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Akkad


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A city on the Euphrates (as yet undiscovered) which gave its name to an ancient northern Semitic kingdom, traditionally founded by Sargon (2334–2279 bc) in north‐central Mesopotamia (modern Iraq). Its power extended over Babylonia, Assyria, and Syria, and even penetrated into Asia Minor, until it was overwhelmed by invading tribes from the east c.2150 bc. The Akkadian language, used in Mesopotamia from about 3000 bc and known from cuneiform inscriptions, is the oldest recorded Hamito‐Semitic language. Two dialects of Akkadian, Assyrian and Babylonian, were spoken in the Middle East for the next 2000 years before they gave way to Aramaic.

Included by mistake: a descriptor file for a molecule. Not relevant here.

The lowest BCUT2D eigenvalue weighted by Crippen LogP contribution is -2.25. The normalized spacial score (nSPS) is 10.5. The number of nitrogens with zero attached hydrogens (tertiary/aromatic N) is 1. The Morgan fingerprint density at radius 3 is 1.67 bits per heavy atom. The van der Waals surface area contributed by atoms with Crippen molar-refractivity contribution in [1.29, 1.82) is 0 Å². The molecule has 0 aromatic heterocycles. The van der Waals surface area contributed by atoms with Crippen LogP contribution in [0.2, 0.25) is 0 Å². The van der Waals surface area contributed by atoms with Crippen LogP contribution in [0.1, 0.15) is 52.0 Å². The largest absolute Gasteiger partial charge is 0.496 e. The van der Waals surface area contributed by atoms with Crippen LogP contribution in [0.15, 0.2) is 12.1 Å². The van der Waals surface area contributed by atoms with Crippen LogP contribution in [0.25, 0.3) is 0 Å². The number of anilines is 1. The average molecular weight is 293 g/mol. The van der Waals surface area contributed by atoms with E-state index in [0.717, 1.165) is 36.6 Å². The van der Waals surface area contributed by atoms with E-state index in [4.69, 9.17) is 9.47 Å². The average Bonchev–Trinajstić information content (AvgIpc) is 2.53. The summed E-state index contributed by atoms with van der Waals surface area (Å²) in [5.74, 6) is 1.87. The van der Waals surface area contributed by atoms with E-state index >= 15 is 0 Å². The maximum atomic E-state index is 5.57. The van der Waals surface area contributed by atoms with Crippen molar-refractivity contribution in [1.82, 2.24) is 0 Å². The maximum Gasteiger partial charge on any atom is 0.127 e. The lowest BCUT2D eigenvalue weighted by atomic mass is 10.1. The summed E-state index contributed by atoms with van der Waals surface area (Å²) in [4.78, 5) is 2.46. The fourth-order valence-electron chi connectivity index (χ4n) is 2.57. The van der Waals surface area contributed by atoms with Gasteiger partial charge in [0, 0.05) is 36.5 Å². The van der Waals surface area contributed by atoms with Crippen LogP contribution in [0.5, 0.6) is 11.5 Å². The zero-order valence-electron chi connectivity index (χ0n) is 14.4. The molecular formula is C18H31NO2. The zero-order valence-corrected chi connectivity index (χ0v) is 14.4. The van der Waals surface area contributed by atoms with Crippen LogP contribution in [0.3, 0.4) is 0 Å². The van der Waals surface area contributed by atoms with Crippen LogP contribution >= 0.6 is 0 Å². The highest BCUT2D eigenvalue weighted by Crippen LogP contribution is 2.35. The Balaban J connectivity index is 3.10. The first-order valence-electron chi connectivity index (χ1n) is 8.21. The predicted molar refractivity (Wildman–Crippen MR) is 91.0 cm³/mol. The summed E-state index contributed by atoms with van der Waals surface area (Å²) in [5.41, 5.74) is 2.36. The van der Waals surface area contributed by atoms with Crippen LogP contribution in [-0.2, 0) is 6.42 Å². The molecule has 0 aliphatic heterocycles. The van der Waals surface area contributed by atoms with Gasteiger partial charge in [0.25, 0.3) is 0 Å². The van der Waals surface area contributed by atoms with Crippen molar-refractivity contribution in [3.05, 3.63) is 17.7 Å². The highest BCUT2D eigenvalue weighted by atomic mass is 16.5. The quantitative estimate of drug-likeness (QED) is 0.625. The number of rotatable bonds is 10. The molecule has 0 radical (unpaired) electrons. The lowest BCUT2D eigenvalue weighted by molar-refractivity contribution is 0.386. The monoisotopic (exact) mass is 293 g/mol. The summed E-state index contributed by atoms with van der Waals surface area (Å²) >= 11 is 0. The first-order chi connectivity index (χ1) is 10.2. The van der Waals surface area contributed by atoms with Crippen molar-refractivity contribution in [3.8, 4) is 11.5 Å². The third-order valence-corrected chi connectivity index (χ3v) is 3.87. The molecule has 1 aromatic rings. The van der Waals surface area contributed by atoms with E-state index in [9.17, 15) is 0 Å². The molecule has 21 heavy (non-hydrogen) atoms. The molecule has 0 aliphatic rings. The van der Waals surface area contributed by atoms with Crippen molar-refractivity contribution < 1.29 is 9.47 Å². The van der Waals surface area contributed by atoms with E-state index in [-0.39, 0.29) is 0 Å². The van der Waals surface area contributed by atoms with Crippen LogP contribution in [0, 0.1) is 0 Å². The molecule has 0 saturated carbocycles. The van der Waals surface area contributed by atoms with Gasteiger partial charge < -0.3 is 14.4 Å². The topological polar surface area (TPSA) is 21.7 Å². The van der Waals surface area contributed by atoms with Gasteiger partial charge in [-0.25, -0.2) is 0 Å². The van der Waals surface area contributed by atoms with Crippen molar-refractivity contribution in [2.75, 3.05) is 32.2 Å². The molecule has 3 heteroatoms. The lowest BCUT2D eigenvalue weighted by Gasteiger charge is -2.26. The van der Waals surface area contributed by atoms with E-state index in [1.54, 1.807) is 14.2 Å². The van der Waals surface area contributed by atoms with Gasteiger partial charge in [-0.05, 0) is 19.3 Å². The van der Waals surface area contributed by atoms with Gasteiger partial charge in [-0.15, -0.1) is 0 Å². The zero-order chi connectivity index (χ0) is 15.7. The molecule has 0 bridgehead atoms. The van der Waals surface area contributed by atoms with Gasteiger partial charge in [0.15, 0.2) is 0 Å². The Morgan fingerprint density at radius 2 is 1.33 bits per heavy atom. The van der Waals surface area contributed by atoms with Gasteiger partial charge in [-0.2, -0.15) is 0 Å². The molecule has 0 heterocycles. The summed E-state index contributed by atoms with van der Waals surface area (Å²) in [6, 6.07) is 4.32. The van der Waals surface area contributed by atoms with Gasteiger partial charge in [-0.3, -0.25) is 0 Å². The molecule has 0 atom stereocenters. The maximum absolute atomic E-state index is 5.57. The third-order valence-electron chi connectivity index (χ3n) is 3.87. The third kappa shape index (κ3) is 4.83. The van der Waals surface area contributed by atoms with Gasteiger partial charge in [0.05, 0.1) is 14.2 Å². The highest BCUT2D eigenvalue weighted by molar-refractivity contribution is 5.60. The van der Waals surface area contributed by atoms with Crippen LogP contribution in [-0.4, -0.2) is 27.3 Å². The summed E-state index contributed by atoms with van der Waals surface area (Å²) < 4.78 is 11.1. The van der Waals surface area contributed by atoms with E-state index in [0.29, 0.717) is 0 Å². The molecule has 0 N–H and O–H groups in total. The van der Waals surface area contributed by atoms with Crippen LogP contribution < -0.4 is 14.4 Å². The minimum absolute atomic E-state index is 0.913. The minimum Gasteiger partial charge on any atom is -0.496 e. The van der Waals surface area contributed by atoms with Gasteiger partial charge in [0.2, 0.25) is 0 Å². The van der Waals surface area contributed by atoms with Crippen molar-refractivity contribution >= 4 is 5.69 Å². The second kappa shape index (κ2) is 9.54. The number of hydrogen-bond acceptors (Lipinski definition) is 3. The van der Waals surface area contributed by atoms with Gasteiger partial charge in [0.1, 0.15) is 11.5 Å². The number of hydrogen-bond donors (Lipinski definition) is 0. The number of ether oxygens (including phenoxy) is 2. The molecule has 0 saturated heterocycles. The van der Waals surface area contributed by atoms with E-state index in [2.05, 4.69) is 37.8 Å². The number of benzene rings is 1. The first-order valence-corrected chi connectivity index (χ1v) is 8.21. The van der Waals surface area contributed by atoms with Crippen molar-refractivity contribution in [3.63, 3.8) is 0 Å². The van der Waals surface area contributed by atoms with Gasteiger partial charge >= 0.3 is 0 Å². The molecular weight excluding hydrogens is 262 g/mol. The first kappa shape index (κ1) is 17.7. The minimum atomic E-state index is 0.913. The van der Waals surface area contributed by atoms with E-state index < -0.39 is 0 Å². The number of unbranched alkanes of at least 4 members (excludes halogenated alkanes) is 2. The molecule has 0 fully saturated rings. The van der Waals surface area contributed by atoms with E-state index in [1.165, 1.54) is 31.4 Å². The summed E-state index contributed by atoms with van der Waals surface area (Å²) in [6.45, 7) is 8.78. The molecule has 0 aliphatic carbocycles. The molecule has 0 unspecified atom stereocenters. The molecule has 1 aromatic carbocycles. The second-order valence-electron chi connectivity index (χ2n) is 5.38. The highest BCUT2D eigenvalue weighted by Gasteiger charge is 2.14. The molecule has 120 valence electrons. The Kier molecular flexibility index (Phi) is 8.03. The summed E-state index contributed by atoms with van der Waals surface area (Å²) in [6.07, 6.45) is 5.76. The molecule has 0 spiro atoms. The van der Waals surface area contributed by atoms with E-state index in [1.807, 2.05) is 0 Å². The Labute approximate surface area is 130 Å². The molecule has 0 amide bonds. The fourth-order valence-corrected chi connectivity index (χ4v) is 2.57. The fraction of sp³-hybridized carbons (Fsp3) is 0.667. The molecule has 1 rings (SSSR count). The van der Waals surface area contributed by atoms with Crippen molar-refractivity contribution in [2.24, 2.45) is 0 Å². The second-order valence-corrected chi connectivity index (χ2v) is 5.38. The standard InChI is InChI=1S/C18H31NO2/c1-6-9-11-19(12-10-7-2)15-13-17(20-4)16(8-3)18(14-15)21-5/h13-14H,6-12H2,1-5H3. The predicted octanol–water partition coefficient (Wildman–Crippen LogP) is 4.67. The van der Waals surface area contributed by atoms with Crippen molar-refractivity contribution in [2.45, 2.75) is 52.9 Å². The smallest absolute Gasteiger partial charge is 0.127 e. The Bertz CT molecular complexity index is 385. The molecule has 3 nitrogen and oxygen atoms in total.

Subjects: World History.


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